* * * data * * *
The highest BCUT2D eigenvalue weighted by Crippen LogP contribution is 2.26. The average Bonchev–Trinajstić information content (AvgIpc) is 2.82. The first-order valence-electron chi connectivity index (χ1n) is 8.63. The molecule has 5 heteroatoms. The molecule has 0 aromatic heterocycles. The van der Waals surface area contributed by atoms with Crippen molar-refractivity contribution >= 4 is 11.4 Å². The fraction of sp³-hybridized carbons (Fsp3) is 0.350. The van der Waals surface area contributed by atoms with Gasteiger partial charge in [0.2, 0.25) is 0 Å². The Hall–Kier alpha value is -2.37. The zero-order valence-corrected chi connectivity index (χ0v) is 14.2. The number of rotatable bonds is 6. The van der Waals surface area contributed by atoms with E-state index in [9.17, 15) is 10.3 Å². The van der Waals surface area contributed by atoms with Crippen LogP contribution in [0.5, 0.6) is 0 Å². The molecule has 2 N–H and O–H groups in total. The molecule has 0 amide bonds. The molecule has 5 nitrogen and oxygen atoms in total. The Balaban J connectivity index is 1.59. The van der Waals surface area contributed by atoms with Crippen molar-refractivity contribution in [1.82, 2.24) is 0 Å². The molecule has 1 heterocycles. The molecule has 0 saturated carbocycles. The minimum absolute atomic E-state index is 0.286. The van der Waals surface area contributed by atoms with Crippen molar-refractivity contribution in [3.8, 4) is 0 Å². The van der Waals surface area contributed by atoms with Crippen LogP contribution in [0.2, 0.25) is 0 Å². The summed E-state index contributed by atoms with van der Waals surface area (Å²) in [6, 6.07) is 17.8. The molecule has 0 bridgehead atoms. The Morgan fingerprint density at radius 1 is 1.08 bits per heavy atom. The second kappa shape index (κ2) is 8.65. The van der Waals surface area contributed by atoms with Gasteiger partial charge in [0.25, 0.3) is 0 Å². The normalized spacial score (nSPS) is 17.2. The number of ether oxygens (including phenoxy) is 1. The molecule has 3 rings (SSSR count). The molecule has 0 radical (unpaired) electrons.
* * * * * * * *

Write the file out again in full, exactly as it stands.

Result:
The highest BCUT2D eigenvalue weighted by Crippen LogP contribution is 2.26. The average Bonchev–Trinajstić information content (AvgIpc) is 2.82. The first-order valence-electron chi connectivity index (χ1n) is 8.63. The molecule has 5 heteroatoms. The molecule has 0 aromatic heterocycles. The van der Waals surface area contributed by atoms with Crippen molar-refractivity contribution >= 4 is 11.4 Å². The fraction of sp³-hybridized carbons (Fsp3) is 0.350. The van der Waals surface area contributed by atoms with Gasteiger partial charge in [0.2, 0.25) is 0 Å². The Hall–Kier alpha value is -2.37. The zero-order valence-corrected chi connectivity index (χ0v) is 14.2. The number of rotatable bonds is 6. The van der Waals surface area contributed by atoms with E-state index in [9.17, 15) is 10.3 Å². The van der Waals surface area contributed by atoms with Crippen LogP contribution in [0.5, 0.6) is 0 Å². The molecule has 2 N–H and O–H groups in total. The molecule has 0 amide bonds. The molecule has 5 nitrogen and oxygen atoms in total. The Balaban J connectivity index is 1.59. The van der Waals surface area contributed by atoms with Crippen molar-refractivity contribution in [1.82, 2.24) is 0 Å². The molecule has 1 heterocycles. The molecule has 0 saturated carbocycles. The minimum absolute atomic E-state index is 0.286. The van der Waals surface area contributed by atoms with Crippen molar-refractivity contribution in [3.8, 4) is 0 Å². The van der Waals surface area contributed by atoms with Crippen LogP contribution in [0.2, 0.25) is 0 Å². The summed E-state index contributed by atoms with van der Waals surface area (Å²) in [6, 6.07) is 17.8. The molecule has 0 bridgehead atoms. The Morgan fingerprint density at radius 1 is 1.08 bits per heavy atom. The second kappa shape index (κ2) is 8.65. The van der Waals surface area contributed by atoms with Gasteiger partial charge in [0.25, 0.3) is 0 Å². The normalized spacial score (nSPS) is 17.2. The number of ether oxygens (including phenoxy) is 1. The molecule has 3 rings (SSSR count). The molecule has 0 radical (unpaired) electrons.